Modulation of Neuronal Output

Kevin Spencer kspencer at iti.org
Wed Jul 6 13:12:11 EST 1994

herwin at mason1.gmu.edu (HARRY R. ERWIN) writes:

>There is a slowly developing consensus that semantics in the brain is
>carried in the synchronization of pulse trains, whose amplitude reflect
>local levels of activation. This may be at the level of individual cells
>or neural masses. Walter Freeman has a partial model of how this can
>occur at the level of neural masses--sparse nerve cell assemblies (NCAs,
>my 'activation networks') when suitably activated enter a second mode
>dynamic (periodic in isolation, chaotic when interactive) that modulates
>the local level of activation. The difficulty with this model is that
>the modulation has to be multiplicative; if it is additive, the second
>mode dynamics swamp the local activation level or viceversa. Has anyone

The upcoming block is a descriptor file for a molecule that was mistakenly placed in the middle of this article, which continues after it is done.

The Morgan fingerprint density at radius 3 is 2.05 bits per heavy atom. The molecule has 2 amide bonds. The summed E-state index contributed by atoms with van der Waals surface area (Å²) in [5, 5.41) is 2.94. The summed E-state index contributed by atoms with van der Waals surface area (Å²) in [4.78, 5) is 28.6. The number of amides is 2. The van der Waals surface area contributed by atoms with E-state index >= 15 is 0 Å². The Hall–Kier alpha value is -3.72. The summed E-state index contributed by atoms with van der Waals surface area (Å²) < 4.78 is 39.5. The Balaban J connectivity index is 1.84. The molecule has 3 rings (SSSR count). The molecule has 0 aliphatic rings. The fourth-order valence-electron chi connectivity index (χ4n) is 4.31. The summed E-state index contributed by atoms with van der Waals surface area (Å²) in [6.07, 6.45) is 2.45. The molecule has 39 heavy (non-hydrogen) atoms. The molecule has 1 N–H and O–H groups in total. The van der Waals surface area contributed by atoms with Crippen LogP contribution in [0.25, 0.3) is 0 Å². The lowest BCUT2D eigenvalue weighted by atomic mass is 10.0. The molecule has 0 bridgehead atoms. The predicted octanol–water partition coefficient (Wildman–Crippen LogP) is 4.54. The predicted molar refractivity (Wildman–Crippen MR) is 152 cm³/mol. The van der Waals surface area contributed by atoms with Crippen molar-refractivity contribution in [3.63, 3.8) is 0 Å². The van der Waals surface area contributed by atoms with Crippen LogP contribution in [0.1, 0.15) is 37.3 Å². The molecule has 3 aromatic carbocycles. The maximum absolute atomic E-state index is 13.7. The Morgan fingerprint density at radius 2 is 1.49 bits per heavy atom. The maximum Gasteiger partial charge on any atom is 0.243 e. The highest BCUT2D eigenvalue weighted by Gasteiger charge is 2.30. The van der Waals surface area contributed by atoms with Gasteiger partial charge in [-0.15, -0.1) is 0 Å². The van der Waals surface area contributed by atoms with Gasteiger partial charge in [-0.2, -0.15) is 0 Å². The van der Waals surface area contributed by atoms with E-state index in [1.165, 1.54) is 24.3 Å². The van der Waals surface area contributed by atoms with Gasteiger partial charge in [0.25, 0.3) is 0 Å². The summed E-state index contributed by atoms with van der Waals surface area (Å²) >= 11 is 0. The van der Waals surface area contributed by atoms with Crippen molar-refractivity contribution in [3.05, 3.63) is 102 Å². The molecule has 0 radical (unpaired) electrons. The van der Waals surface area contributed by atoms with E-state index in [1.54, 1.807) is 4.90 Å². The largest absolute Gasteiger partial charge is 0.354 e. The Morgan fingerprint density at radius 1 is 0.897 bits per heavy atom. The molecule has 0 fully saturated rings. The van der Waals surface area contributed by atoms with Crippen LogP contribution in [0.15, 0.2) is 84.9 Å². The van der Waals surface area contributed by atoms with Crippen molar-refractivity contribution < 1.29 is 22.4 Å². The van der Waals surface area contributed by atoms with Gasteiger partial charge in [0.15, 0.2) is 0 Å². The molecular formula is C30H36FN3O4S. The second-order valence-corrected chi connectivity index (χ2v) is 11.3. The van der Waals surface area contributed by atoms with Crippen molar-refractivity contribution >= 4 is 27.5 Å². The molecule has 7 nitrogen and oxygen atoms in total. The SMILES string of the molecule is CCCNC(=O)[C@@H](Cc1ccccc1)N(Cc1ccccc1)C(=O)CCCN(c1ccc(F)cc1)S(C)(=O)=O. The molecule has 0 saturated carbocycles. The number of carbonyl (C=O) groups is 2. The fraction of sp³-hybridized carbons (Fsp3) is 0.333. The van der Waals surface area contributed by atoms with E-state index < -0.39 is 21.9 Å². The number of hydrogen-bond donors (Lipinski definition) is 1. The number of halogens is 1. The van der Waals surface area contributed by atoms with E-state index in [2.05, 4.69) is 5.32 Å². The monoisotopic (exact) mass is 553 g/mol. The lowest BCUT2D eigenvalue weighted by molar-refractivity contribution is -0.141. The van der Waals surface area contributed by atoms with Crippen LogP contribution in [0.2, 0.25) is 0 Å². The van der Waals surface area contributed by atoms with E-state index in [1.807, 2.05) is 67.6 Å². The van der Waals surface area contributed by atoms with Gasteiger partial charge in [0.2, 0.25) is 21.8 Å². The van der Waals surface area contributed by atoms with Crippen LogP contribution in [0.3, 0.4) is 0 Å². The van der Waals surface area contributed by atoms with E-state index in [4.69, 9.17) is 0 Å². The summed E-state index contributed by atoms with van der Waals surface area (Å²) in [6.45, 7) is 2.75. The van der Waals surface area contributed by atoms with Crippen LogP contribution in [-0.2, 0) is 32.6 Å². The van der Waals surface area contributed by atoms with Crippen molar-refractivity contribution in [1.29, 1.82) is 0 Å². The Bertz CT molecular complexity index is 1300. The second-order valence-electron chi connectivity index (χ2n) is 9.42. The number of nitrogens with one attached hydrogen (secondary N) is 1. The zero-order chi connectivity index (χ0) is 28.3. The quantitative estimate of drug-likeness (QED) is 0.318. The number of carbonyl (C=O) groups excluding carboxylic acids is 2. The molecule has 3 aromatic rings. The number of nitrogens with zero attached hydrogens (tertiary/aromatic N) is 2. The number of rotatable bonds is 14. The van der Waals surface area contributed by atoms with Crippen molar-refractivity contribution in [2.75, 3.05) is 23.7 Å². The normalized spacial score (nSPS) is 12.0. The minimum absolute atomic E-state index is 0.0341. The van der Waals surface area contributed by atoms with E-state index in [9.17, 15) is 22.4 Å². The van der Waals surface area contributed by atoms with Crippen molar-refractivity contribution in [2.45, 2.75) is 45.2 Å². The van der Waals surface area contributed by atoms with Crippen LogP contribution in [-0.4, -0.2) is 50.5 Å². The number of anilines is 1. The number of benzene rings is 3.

>identified a mechanism for multiplicative interaction between neurons or
>neural masses? Is stochastic resonance a candidate?

>Please note that I may have garbled Freeman's model.

>Harry Erwin
>Internet: herwin at gmu.edu 
>Just a dumb engineer working on Katchalsky nets....

Don't you think it's rather premature at this stage of computational
neuroscience to presume that we know *anything* about something as high-
level as "semantics"?  Freeman and others are doing very important work
in understanding the dynamics of neural systems, but I find it hard to
believe that the dynamics of the olfactory bulb are likely to be similar
to the dynamics underlying human cognition.  We simply don't know enough

Kevin Spencer
Cognitive Psychophysiology Laboratory and Beckman Institute
University of Illinois at Urbana-Champaign
kspencer at p300.cpl.uiuc.edu / kspencer at psych.uiuc.edu

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